Perinatal mental health boost for struggling parents in remote Qld

21/Dec/2022     HealthMater GroupResearch

A new Mater project to help new parents in remote and regional Queensland communities struggling with their mental health has been given a $750,000 funding kick start.

The Paul Ramsay Foundation (PRF) and the Australian Communities Foundation announced Mater as one of the first recipients of grants in PRF’s Strengthening Early Years, a program which aims to support families and children.

The grant was awarded to Mater Research Clinician Lead - Mental Health, Alcohol and Other Drugs Services Dr Grace Branjerdporn, who is driving the project called Training and Implementing Perinatal Peer workers (TIPP) in Remote Queensland.

“This grant will go directly to having perinatal peer workers in communities where access to mental health services isn’t easy and also create robust training for parents to become perinatal peer workers so that they can facilitate parenting programs,” Dr Branjerdporn said.

She said that in remote Queensland there were currently no perinatal peer workers and accredited training to become a perinatal peer worker was not available around Australia.

Perinatal peer workers will be rolled out in Central West Queensland regions including Barcaldine, Barcoo, Blackall-Tambo, Boulia, Diamantina, Longreach and Winton, Cloncurry, Flinders or Richmond.

Dr Branjerdporn said over a four-year period, the project will involve developing a hybrid training program to upskill people with a lived experience of perinatal mental health to become perinatal peer workers.

“Perinatal peer workers are parents with mental health lived experience who provide support to other parents who have difficulties with mental health,” Dr Branjerdporn said.

“Perinatal peer workers have the advantage of understanding what the other parent is going through. They can share insights into recovery based on their own journey.

“Research demonstrates the benefits of perinatal peer workers in supporting parental mental health, parent-child attachment, child development and parenting practices.”

She said the first phase aims to develop a high-quality certification program to upskill new parents with a lived experience of perinatal mental health to become perinatal peer workers in rural settings.

The second phase includes implementing perinatal peer workers in remote Queensland who will provide day programs focused on perinatal mental health, child development, and healthy coping strategies.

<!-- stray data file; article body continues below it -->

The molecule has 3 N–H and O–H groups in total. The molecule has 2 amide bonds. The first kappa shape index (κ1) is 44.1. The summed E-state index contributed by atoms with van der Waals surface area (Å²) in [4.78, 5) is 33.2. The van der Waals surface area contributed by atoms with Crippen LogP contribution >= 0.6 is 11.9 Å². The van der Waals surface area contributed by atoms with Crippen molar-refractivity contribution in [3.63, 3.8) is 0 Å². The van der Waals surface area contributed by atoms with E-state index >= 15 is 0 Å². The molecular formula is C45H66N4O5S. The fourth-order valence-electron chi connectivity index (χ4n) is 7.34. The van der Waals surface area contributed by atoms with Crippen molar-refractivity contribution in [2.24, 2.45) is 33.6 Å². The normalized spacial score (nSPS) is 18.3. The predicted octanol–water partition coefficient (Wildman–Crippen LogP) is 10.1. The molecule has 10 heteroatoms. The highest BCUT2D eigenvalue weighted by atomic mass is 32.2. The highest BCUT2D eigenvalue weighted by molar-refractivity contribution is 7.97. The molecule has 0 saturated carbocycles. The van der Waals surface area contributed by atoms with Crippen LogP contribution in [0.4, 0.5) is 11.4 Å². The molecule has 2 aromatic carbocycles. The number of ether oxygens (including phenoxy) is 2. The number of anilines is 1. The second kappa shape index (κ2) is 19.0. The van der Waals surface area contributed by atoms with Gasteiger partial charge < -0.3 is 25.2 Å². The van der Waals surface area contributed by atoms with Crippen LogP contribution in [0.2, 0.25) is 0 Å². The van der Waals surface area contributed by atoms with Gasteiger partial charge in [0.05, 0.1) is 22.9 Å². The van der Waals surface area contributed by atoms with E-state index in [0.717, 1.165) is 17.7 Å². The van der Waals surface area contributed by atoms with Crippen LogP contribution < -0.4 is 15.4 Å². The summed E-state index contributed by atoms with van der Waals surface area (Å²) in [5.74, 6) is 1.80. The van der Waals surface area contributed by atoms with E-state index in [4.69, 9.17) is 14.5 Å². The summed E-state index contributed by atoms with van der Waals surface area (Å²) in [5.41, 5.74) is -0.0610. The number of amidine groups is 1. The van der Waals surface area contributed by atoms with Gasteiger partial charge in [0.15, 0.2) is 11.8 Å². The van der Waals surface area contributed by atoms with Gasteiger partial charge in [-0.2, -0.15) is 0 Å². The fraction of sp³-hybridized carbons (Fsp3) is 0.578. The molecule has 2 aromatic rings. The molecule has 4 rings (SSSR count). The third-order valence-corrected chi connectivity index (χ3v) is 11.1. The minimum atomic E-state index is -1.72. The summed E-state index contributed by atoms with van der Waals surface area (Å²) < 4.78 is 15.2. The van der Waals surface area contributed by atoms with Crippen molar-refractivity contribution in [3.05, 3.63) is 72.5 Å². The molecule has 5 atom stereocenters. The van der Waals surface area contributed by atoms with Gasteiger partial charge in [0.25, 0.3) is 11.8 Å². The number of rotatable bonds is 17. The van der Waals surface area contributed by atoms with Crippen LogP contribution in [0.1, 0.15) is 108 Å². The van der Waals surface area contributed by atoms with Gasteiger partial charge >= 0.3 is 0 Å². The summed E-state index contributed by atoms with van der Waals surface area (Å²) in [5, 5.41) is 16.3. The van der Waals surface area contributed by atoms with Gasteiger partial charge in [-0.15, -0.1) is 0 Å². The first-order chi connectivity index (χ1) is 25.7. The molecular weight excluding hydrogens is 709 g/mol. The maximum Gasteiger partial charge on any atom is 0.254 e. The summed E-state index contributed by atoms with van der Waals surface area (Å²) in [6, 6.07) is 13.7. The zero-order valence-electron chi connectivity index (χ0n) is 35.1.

“The Perinatal Peer Worker Project is specially designed for new parents in rural and remote Queensland to receive support from other parents who have been ‘in the same boat’ as them,” Dr Branjerdporn said.

The project seeks to develop a face-to-face and online Australia-wide training program to upskill people with a lived experience of perinatal mental health to be credentialed as perinatal peer workers.

Catherine’s House Medical Director Dr Beth Mah welcomed the grant which follows the recent announcement that Catherine's House for Mothers, Babies and Families, an inpatient perinatal mental health service at Mater’s South Brisbane campus which will open next year.

“Mater is the largest private health provider in Queensland, delivering comprehensive public and private healthcare services across 10 hospitals, including Mater Mothers’ Hospital, Australia’s largest maternity service,” Dr Mah said.

“Mater is a leading provider of interprofessional healthcare education and training, with world-class clinical simulation programs, facilities and faculty. This project also partners with a perinatal peer worker agency and a rural health service.”

PRF’s Head of Early Childhood and program lead Hannah Barber said the successful organisations were all dedicated to supporting parents, caregivers and children experiencing disadvantage in the first one-thousand days of a child’s life.

“Ensuring that parents and caregivers have what they need to feel supported in the challenging early days of a child’s life is critical to establishing future pathways for the child’s health and development,” she said.

“We were impressed by the range of innovative approaches within these programs designed to strengthen relationships between parents or caregivers and children, which we know is extremely important.”

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